Exeter Law School
Very ornate gold coloured vaulted room with wall lamps and ceiling chandeliers. There is a person on a raised platform addressing a group of people who are sat down. There are also chairs and a lecturn on the raised area. A screen in the foreground is part of the presentation and displays the date 7 December 2023.

Marking Human Rights Day at the Foreign, Commonwealth and Development Office

Posted by The Law School

12 December 2023

On Thursday 07 December 2023, Dr Louise Loder (Lecturer in Law and Director of Skills, Prizes & Alumni Engagement in the Law School) visited the Foreign, Commonwealth and Development Office. She attended a very special event marking Human Rights Day and the 75th anniversary of the Universal Declaration of Human Rights. The invitation was from Lord Ahmad of Wimbledon, the Prime Minister’s Special Representative for Preventing Sexual Violence in Conflict and Minister of State (Middle East, North Africa, South Asia, United Nations and the Commonwealth).

The event commenced with a recorded welcome message from Foreign Secretary Lord Cameron and a powerful address by Lord Ahmad. This was followed by an excellent panel discussion on human rights and democracy challenges and how we can inspire younger generations to pick up the mantle. The panel welcomed Lord Ahmad; Yasmine Ahmed, UK Director of Human Rights Watch; Sacha Deshmukh, CEO of Amnesty International UK; and Rita French, the UK’s Global Ambassador for Human Rights.

The day’s programme also included a wonderful panel of school children sharing their reflections on what human rights mean to them and a presentation from Roots2Justice. The event concluded with a lunch and networking reception.

Louise (who completed both her LLM and her PhD at Exeter and convenes the Law School’s Legal Foundations core module) is committed to embedding awareness, advocacy and skills for human rights and the SDGs within public and university legal education. This was at the core of her PhD research and her thesis ‘Rights by Design: Mainstreaming Human Rights Information, Education and Culture’, which she successfully defended in 2022 and articulates a vision for how we might embed human rights and sustainability education into the ‘world of the individual person’, in ‘all the small places, close to home’, from our families and communities to our places of study, work and worship. Her research was greatly inspired by Eleanor Roosevelt’s ‘Where do human rights begin?’ speech delivered in 1958 on the 10th anniversary of the Universal Declaration of Human Rights:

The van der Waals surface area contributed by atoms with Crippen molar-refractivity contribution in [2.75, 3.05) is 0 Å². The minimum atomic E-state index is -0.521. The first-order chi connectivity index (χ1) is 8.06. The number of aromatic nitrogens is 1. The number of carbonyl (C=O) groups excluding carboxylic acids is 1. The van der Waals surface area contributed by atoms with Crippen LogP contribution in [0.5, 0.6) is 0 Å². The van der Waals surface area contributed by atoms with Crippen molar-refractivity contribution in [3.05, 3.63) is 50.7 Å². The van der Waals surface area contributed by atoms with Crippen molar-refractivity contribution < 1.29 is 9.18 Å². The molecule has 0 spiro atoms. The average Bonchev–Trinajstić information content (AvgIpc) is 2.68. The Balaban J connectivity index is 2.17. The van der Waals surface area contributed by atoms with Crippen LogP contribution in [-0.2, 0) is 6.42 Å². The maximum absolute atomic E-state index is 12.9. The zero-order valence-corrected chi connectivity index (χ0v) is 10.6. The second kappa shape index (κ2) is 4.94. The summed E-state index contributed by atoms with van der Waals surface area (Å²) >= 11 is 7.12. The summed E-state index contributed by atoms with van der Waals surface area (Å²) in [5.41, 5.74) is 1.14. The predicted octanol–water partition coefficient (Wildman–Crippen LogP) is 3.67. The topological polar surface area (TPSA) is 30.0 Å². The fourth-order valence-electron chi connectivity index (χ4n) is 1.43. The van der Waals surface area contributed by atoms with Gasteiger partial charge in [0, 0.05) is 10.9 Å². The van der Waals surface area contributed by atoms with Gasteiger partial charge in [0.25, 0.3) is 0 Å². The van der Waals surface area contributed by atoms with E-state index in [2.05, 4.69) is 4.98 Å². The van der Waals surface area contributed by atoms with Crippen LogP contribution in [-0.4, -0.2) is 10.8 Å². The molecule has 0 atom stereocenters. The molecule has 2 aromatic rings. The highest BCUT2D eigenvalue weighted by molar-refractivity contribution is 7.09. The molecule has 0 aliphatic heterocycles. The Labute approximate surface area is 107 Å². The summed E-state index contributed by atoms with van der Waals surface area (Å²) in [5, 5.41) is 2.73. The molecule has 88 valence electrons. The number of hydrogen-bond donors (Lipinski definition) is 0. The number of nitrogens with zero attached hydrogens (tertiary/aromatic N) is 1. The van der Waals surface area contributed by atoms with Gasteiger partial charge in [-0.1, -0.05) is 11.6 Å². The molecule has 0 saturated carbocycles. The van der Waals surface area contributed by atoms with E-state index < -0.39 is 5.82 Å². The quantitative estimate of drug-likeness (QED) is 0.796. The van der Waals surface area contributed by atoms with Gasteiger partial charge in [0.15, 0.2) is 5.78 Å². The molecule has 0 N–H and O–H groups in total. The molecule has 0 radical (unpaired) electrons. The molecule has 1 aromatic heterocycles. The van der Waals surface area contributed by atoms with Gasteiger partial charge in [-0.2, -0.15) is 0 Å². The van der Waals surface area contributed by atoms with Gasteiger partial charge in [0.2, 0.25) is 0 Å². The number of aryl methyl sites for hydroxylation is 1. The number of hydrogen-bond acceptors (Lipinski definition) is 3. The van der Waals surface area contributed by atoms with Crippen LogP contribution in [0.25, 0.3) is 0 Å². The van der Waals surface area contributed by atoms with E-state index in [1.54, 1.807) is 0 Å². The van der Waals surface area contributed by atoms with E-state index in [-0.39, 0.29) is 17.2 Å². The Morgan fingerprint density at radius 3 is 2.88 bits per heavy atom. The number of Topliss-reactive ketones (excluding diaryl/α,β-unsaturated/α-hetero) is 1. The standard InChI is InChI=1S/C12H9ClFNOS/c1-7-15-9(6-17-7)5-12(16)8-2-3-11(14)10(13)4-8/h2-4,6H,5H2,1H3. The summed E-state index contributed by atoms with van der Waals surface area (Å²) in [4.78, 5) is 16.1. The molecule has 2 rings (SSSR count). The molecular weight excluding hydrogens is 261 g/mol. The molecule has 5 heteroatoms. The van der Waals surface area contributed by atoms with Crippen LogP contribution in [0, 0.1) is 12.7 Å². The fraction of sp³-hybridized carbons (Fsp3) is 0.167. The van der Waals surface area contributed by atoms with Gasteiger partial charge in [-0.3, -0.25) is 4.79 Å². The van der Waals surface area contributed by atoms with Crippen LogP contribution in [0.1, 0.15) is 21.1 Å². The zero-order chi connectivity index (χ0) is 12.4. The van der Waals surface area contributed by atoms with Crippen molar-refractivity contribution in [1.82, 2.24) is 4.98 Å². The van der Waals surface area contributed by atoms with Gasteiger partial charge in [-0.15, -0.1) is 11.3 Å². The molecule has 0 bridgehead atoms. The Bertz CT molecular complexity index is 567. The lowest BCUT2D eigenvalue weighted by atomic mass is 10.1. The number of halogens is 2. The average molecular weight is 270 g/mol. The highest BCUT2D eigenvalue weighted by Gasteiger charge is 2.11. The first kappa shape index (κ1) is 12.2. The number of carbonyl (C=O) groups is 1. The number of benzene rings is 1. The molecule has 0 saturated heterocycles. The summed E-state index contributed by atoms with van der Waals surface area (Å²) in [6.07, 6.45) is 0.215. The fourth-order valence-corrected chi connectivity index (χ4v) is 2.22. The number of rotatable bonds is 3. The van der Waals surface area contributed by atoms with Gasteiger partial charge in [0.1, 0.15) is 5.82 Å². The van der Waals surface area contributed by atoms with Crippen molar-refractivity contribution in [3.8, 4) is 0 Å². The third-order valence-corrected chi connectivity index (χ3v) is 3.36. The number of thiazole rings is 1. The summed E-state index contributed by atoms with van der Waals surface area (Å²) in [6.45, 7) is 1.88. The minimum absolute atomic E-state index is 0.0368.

Where, after all, do universal human rights begin? In small places, close to home – so close and so small that they cannot be seen on any maps of the world. Yet they are the world of the individual person; the neighborhood he lives in; the school or college he attends; the factory, farm, or office where he works. Such are the places where every man, woman, and child seeks equal justice, equal opportunity, equal dignity without discrimination. Unless these rights have meaning there, they have little meaning anywhere. Without concerted citizen action to uphold them close to home, we shall look in vain for progress in the larger world.

Eleanor Roosevelt

In the 2023-2024 academic year, Louise has integrated human rights and sustainability topics into the core Legal Foundations module. The module includes:

  • Explorations of the human rights implications of AI and legal technology
  • Climate action and entrepreneur-led ‘justice tech’
  • The importance of open access to legal information, freedom of information, and the power of public legal education
  • Why law students need to know and care about the Sustainable Development Goals in order to better understand their future clients’ ESG and D&I priorities

This approach is closely aligned with Exeter’s Strategy 2030 for transformative education that ‘uses the power of education and research to create a sustainable, healthy and socially just future’ (Strategy 2030).

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